Greatest Moments in Marlins History (Redux): #79 Hammerin’ Stanton


Oct 25, 2014; San Francisco, CA, USA; Miami Marlins outfielder Giancarlo Stanton (middle) waves to the crowd as he is awarded the Hank Aaron Award by newly elected commissioner Rob Manfred (left) and Hank Aaron before game four of the 2014 World Series between the San Francisco Giants and the Kansas City Royals at AT&T Park. Mandatory Credit: Ed Szczepanski-USA TODAY Sports

For moment #80 we saw Giancarlo Stanton reign as Home Run King of the NL for 2014. In 2014 Stanton was honored with something else from another Home Run King. Today we bring you Moment #79 of the Greatest Moments of Marlins History: Giancarlo Stanton winning the 2014 Hank Aaron Award.

Before we get into how Stanton won the award, let’s first talk about the award itself. The Hank Aaron award was created in 1999 to honor the 25th anniversary of Aaron’s 715th home run, making him at that time the all time home run leader in Major League Baseball. The first year of the award was handed out to the player with the best Hits, RBI, and Home Run total in each league. Now it’s voted on by the fans and is given to the best overall hitter in both leagues.

How good was Stanton in 2014? Was he really that good to win the 2014 Hank Aaron Award? I think he was, and I voted for him every day that I could. I didn’t vote because he’s a Marlins, and I’m a huge Marlins fan (well that could be part of the reason, too); but it was because Stanton really was the best hitter in the NL in 2014. Let’s take a look at his numbers.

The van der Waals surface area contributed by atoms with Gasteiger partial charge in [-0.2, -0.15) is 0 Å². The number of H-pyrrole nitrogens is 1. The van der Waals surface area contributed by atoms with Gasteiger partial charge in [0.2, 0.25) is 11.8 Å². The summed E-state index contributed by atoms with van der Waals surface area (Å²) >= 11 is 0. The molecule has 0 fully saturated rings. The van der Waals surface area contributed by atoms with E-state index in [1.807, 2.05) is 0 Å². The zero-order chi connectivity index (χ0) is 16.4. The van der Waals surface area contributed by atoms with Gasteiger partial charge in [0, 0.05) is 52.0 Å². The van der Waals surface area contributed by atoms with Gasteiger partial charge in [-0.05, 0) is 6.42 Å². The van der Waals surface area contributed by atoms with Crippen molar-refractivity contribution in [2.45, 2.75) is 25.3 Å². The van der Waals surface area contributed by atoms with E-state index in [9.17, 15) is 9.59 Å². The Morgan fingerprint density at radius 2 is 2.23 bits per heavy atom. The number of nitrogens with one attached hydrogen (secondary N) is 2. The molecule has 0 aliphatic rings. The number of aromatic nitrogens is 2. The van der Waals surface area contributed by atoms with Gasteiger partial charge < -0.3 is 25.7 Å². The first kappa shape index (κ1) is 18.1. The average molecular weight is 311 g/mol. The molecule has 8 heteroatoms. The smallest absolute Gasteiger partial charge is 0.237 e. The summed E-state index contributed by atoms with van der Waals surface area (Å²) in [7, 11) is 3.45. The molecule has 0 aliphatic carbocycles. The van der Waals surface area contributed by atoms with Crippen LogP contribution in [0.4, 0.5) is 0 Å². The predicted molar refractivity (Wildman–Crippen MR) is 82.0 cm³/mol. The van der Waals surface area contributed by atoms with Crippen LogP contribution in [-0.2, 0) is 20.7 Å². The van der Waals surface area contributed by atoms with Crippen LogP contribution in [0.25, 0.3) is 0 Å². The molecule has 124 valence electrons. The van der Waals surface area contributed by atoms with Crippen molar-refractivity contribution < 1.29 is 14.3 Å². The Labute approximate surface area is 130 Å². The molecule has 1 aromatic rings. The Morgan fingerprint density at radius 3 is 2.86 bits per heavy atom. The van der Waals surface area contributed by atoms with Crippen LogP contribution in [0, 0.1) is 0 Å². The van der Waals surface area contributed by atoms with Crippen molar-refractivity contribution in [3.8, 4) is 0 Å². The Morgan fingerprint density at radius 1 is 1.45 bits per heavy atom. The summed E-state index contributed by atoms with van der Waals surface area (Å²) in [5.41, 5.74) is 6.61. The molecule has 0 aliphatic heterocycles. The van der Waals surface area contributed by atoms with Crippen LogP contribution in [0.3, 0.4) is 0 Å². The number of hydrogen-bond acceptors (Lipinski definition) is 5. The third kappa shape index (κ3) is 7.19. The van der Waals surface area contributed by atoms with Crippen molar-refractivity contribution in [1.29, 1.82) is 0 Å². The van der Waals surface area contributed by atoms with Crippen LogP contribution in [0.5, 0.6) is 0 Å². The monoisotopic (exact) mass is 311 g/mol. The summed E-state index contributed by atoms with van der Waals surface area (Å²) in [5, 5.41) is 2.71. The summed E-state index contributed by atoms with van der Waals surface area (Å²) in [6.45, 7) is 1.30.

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Stanton was in the top 10 of almost every offensive category in the National League. He had a 5.8 Offensive WAR, which was second in the National League. He was also second in On-base Percentage in the National League with a .395. We can’t forget he was in second for On-Base Plus Slugging with a .950. Enough with sabermetrics, let’s move on to the fun numbers. With 94 walks Stanton was second in the National League, but 24 of those were intentional walks which led the National League for intentional walks. He had 105 RBIs, which was good enough for second, and 120 runs created which put him in second again. Stanton did lead the National League in Home Runs, Slugging, Total bases, and Extra Base hits (37, .555, 299, and 69). These numbers helped give Stanton the Hank Aaron Award.

Join me next time as we finish off the redux countdown and see the final moment added from 2014 to The Greatest Moments in Marlins History. Until next time… Let’s Go Marlins!

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